National Coming Out Day

Those who have read my blog (and between the lines) probably realize that I am a lesbian – big deal. That hardly defines who I am, but my life partner certainly defines my chosen family. So, on “National Coming Out Day” just to be sure anyone who reads the blog knows, I am happily partnered to another woman, and we would be married for the past 20 years if it were legal in the United States.

Why spend time on a weight-loss blog discussing my sexuality? Several reasons. First, I am distressed about the teen suicides resulting from bullying and want parents to know that it is beyond OK for their kids and relatives to be gay, and it is far from acceptable to tolerate bullying. It is also beyond difficult to grow up gay. I spent years struggling with my sexuality, especially as the daughter of an evangelical minister, and then entering a profession (medicine) that did not look kindly on gay physician’s in the late 70’s. I did not come out publicly while actively seeing patients. I hid – from my family, my friends, my colleagues, myself.

Second, I think hiding had much to do with gaining weight (100 pounds!)  during my residency, which is when I admitted to myself that I was gay. Did you know lesbians are 2-3 times more likely to be obese than straight women? This might be a generational phenomenon as homosexuality becomes less of a stigma, but given that gay kids are killing themselves and gays are brutalized for just for being gay, it’s still a stigma.

Third, I want to remind people that gay folks just want to be treated like anyone else – like any other American human. We want to be loved and respected for who we are – not because of our sexuality or in spite of it, but because we are humans in need of connection. We are your neighbors, your teachers, your housekeepers, your lawyers, your doctors, your congressmen, your clergy, your children.

If you do anything today, help to stop bullying of kids – bullying for any reason. Teach your children well.

 

Me, Dad and Sue at the Grand Canyon last week

 

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7 thoughts on “National Coming Out Day

  1. Yep, I realized:) But I did NOT know that statistic! Wow. And the bullying thing is very scary. And even worse now, I think, with the internet and texting. Sigh. Times are changing, slowly, and hopefully more change for the better than for the worse.

    • Thanks for the positive feedback and hug! I just listened to the City of Norman, OK Council Meeting, http://normanok.granicus.com/MediaPlayer.php?view_id=2&clip_id=163 following which Zach Harrington killed himself over the hate speech. I was appalled and saddened and angered.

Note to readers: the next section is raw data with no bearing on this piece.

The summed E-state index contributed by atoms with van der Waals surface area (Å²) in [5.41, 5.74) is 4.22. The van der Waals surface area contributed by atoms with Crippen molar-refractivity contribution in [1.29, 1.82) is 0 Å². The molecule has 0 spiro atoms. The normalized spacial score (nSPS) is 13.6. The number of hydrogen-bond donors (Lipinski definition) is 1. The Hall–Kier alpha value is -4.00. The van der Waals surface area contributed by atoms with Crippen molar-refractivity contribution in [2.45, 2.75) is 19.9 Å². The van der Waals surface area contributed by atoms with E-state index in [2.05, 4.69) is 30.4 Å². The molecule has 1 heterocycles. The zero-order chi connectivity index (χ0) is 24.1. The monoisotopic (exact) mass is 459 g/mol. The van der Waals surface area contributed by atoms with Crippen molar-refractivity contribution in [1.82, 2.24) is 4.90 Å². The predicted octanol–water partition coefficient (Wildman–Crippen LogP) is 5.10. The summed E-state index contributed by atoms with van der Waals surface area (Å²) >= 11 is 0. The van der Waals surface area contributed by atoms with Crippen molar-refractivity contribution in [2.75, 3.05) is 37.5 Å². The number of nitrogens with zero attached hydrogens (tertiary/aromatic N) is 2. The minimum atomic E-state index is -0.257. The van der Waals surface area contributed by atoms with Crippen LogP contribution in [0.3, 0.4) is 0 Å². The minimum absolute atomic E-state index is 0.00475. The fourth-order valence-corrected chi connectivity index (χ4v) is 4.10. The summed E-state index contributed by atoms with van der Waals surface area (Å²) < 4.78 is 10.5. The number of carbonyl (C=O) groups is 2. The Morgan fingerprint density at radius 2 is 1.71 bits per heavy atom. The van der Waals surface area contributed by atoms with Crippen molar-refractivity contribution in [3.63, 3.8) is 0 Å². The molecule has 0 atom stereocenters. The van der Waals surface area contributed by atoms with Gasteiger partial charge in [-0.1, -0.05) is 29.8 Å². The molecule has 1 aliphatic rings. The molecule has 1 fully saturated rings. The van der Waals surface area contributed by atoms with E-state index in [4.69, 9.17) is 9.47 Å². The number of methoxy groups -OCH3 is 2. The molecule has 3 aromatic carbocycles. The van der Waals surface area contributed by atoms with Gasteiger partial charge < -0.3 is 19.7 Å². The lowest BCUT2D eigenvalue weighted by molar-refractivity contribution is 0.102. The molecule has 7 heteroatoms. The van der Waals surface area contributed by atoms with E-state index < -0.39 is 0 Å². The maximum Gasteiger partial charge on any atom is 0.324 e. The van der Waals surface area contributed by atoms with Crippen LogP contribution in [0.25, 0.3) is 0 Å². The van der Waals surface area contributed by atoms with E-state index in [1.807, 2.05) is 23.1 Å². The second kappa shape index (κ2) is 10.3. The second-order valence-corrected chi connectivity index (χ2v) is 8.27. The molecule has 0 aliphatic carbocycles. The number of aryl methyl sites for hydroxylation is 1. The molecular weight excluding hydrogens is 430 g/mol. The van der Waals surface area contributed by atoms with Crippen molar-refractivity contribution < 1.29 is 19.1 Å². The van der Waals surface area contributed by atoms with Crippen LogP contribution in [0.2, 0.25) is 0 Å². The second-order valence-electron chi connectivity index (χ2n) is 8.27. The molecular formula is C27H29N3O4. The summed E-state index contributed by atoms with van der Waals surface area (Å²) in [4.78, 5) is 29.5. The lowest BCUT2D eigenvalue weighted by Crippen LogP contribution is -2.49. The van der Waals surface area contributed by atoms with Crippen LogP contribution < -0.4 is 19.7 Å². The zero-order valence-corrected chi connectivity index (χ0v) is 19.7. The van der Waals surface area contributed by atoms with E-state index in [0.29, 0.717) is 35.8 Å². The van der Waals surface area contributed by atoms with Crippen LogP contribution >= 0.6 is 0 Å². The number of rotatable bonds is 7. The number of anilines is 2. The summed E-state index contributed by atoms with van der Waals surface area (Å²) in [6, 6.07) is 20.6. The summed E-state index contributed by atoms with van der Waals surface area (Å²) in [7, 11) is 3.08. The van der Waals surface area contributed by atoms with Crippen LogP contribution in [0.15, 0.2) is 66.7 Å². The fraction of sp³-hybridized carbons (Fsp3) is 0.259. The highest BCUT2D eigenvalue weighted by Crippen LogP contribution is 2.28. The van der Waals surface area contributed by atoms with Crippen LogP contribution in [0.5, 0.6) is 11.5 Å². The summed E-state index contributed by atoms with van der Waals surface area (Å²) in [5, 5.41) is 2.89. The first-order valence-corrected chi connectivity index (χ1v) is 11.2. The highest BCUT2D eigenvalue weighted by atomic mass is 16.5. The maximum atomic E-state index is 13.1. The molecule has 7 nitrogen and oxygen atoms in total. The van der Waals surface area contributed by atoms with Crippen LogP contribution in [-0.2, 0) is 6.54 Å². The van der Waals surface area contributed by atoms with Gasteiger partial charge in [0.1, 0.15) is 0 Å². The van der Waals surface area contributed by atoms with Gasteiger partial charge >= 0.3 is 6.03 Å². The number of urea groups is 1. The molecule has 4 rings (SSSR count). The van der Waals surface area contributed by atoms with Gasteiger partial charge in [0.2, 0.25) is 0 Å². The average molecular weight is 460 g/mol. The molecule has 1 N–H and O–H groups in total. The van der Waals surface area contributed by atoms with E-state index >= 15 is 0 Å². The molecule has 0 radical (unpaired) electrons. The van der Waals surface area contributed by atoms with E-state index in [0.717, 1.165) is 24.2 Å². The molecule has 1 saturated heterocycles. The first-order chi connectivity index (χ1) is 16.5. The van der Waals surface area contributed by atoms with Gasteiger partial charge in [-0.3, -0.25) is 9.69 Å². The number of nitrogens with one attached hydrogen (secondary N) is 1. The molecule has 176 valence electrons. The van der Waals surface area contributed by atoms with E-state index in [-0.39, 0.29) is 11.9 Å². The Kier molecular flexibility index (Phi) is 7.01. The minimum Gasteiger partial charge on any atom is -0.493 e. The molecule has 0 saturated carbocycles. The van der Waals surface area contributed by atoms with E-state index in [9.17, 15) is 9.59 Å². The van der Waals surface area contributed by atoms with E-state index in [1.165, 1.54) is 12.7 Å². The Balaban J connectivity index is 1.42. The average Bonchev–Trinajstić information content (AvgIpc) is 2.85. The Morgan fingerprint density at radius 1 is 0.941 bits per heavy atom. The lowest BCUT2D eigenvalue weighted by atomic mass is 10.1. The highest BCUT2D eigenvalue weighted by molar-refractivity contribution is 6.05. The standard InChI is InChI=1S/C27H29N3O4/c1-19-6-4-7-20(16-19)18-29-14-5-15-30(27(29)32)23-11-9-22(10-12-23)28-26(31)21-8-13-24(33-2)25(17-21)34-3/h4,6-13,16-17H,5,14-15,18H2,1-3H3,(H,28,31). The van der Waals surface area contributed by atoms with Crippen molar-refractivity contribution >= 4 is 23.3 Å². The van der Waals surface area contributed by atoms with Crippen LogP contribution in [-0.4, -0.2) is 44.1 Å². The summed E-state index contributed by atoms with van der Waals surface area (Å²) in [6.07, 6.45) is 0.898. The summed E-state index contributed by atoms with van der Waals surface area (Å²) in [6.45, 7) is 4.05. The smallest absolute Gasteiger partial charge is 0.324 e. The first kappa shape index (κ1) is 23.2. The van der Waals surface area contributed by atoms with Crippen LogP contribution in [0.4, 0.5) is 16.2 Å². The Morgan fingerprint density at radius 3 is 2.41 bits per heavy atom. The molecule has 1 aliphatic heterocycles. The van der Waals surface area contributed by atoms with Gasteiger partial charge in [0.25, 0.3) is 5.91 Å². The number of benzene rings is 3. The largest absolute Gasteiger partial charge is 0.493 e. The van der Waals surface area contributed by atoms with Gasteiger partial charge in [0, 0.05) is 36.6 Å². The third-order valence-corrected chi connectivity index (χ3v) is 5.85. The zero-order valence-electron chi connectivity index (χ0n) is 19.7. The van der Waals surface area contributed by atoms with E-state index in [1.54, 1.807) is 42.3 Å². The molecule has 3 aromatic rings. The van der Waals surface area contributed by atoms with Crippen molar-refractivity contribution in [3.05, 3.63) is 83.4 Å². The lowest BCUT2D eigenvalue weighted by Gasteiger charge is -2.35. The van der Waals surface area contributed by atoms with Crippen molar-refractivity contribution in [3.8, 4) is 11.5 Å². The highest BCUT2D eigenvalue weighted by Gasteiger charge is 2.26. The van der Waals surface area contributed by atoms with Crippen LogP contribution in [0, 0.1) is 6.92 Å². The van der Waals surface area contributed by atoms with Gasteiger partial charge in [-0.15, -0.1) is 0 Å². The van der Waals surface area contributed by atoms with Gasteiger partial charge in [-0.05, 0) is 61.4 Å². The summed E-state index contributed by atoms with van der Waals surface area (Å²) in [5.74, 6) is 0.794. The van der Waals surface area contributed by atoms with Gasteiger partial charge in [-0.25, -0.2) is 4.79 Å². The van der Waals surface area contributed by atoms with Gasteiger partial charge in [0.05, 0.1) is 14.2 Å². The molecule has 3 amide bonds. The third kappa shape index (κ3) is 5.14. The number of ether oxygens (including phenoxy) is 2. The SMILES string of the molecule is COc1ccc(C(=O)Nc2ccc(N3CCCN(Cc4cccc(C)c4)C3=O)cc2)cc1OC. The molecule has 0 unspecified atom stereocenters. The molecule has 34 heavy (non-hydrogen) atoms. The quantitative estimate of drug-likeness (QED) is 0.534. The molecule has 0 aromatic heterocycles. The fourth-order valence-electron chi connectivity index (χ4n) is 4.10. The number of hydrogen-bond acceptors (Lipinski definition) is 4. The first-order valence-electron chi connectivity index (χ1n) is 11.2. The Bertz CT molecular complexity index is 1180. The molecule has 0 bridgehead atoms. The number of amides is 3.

If I were young and thin-skinned, I might run and hide, and if my neighbors shoved Christianity (not the Christianity that I grew up with) down my throat as hateful, shaming, Bible-thumping bull shit, no telling what I would have done. Everyone on the video who spoke out in ignorance (they all give their names and addresses) should be written a loving letter delineating how fucking stupid they are 🙂 and expressing how completely ignorant they are of the real meaning of Christianity, which they repeatedly espouse as the reason for blocking a proclamation. (Am I mad? You betcha…) Have I mentioned how much I hate Oklahoma?

  2. Jan, I second EVERYTHING you just said. HISD has had to update its bullying policy for the last couple of years, actually.
    On a more positive note, I just have to comment on how marvelous you look! And Sue, too, obviously – what a great photo!

  3. I think it is a shame that in a civilized country what sexual orientation a person defines their image for many people.

    Personally I need something better than race, sex or sexual orientation to feel superior to another person.

  4. When my kids were little and said something about two men holding hands being wierd we started having talks about love and how important it is for people to be able to be themselves and show their love. I taught them that there is nothing wrong with people loving each other – it is hate and making judgments about people who are different than ourselves that is wrong.

    My parents never said anything one way or the other about homosexuality, race or religion – in a way I grew up completely neutral and without prejudice. These days it seems like we have to talk about these issues with our kids because there is so much hate and judgment and misinformation spread everywhere. I wonder if that is why the bullying has become more open.

    When we were growing up the people (I now know are gay) in high school were not open about their sexuality, like you they hid it. Society then required that. Now the messages are so mixed, it takes real strength to be open and all kids are just not capable of that. One of my daughter’s friends who was a very popular kid in high school didn’t come out until college, so maybe not much has changed. On the other hand, my nephew attended the University of Idaho and was in a fraternity and came out and was accepted and very happy – so you just can’t make assumptions about these things.

    Well, I have gone on and on. I do think about this a lot being a Californian and so mad about how our state has handled Prop 8 . It is just so heartbreaking to hear about the bullying and suicides and having all the negative talk about same sex marriage can’t help. I hope that you and Sue will be able to be married someday soon.

  5. I personally don’t know any gay women but when I worked in Sydney many of my workmates were gay men and were lovely people taking time out to give me lifts home when i had no car while a lot of other people ign0red your plight and I walked home or waited on a dim lit street for a bus at 10 pm.. To each its own

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